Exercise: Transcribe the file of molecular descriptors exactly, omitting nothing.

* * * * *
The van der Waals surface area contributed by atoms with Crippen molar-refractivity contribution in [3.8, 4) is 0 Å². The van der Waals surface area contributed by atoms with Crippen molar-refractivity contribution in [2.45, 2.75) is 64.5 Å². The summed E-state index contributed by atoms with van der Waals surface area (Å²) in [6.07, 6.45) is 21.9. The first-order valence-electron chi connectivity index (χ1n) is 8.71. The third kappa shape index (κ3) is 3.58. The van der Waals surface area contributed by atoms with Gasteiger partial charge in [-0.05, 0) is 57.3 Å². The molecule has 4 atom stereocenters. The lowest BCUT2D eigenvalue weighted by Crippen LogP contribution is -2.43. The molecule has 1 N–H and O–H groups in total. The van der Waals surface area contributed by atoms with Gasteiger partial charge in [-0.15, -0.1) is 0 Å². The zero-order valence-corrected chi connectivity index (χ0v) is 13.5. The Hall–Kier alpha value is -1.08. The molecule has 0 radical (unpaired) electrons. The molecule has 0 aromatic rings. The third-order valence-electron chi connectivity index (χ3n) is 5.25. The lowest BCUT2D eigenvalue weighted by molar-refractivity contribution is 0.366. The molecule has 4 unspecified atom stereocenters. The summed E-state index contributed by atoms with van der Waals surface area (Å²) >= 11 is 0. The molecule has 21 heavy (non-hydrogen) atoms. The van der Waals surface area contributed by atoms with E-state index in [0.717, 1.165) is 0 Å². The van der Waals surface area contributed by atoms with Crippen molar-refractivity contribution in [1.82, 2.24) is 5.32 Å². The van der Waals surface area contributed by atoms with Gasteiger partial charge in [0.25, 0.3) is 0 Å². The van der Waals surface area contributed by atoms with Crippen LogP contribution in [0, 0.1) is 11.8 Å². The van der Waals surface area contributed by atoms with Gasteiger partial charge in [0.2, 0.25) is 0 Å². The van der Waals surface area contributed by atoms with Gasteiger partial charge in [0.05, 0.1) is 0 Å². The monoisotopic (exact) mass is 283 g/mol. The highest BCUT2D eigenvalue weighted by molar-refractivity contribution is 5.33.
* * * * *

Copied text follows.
The van der Waals surface area contributed by atoms with Crippen molar-refractivity contribution in [3.8, 4) is 0 Å². The van der Waals surface area contributed by atoms with Crippen molar-refractivity contribution in [2.45, 2.75) is 64.5 Å². The summed E-state index contributed by atoms with van der Waals surface area (Å²) in [6.07, 6.45) is 21.9. The first-order valence-electron chi connectivity index (χ1n) is 8.71. The third kappa shape index (κ3) is 3.58. The van der Waals surface area contributed by atoms with Gasteiger partial charge in [-0.05, 0) is 57.3 Å². The molecule has 4 atom stereocenters. The lowest BCUT2D eigenvalue weighted by Crippen LogP contribution is -2.43. The molecule has 1 N–H and O–H groups in total. The van der Waals surface area contributed by atoms with Gasteiger partial charge in [-0.15, -0.1) is 0 Å². The zero-order valence-corrected chi connectivity index (χ0v) is 13.5. The Hall–Kier alpha value is -1.08. The molecule has 0 radical (unpaired) electrons. The molecule has 0 aromatic rings. The third-order valence-electron chi connectivity index (χ3n) is 5.25. The lowest BCUT2D eigenvalue weighted by molar-refractivity contribution is 0.366. The molecule has 4 unspecified atom stereocenters. The summed E-state index contributed by atoms with van der Waals surface area (Å²) >= 11 is 0. The molecule has 21 heavy (non-hydrogen) atoms. The van der Waals surface area contributed by atoms with E-state index in [0.717, 1.165) is 0 Å². The van der Waals surface area contributed by atoms with Crippen molar-refractivity contribution in [1.82, 2.24) is 5.32 Å². The van der Waals surface area contributed by atoms with Gasteiger partial charge in [0.25, 0.3) is 0 Å². The van der Waals surface area contributed by atoms with Crippen LogP contribution in [0, 0.1) is 11.8 Å². The van der Waals surface area contributed by atoms with Gasteiger partial charge in [0.2, 0.25) is 0 Å². The van der Waals surface area contributed by atoms with Gasteiger partial charge in [0.05, 0.1) is 0 Å². The monoisotopic (exact) mass is 283 g/mol. The highest BCUT2D eigenvalue weighted by molar-refractivity contribution is 5.33.